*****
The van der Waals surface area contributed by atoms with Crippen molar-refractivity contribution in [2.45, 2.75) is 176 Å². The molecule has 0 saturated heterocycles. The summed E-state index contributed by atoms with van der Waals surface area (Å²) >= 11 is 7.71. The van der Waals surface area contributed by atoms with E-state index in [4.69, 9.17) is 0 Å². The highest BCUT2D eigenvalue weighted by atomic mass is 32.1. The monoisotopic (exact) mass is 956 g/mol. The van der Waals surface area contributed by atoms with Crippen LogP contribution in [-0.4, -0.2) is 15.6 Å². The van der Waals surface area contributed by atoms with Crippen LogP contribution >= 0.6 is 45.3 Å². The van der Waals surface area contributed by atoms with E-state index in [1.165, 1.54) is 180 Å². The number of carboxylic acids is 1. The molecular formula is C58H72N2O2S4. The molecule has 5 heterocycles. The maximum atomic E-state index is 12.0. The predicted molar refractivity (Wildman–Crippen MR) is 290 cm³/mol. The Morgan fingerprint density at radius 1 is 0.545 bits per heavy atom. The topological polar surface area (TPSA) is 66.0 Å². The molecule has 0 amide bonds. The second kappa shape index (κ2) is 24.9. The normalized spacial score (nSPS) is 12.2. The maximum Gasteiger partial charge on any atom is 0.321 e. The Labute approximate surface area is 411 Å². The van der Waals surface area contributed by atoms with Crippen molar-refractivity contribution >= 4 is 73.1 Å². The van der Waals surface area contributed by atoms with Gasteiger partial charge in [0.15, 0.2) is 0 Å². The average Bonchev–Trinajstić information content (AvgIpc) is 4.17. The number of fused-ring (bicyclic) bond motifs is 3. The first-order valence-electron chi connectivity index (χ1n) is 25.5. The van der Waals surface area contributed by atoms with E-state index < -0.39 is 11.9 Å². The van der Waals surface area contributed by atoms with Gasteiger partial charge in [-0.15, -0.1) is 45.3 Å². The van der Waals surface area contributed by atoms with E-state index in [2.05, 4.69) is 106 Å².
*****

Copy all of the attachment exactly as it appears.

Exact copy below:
The van der Waals surface area contributed by atoms with Crippen molar-refractivity contribution in [2.45, 2.75) is 176 Å². The molecule has 0 saturated heterocycles. The summed E-state index contributed by atoms with van der Waals surface area (Å²) >= 11 is 7.71. The van der Waals surface area contributed by atoms with E-state index in [4.69, 9.17) is 0 Å². The highest BCUT2D eigenvalue weighted by atomic mass is 32.1. The monoisotopic (exact) mass is 956 g/mol. The van der Waals surface area contributed by atoms with Crippen LogP contribution in [-0.4, -0.2) is 15.6 Å². The van der Waals surface area contributed by atoms with Crippen LogP contribution >= 0.6 is 45.3 Å². The van der Waals surface area contributed by atoms with E-state index in [1.165, 1.54) is 180 Å². The number of carboxylic acids is 1. The molecular formula is C58H72N2O2S4. The molecule has 5 heterocycles. The maximum atomic E-state index is 12.0. The predicted molar refractivity (Wildman–Crippen MR) is 290 cm³/mol. The Morgan fingerprint density at radius 1 is 0.545 bits per heavy atom. The topological polar surface area (TPSA) is 66.0 Å². The molecule has 0 amide bonds. The second kappa shape index (κ2) is 24.9. The normalized spacial score (nSPS) is 12.2. The maximum Gasteiger partial charge on any atom is 0.321 e. The Labute approximate surface area is 411 Å². The van der Waals surface area contributed by atoms with Crippen molar-refractivity contribution >= 4 is 73.1 Å². The van der Waals surface area contributed by atoms with Gasteiger partial charge in [0.15, 0.2) is 0 Å². The average Bonchev–Trinajstić information content (AvgIpc) is 4.17. The number of fused-ring (bicyclic) bond motifs is 3. The first-order valence-electron chi connectivity index (χ1n) is 25.5. The van der Waals surface area contributed by atoms with E-state index < -0.39 is 11.9 Å². The van der Waals surface area contributed by atoms with Gasteiger partial charge in [-0.15, -0.1) is 45.3 Å². The van der Waals surface area contributed by atoms with E-state index in [2.05, 4.69) is 106 Å².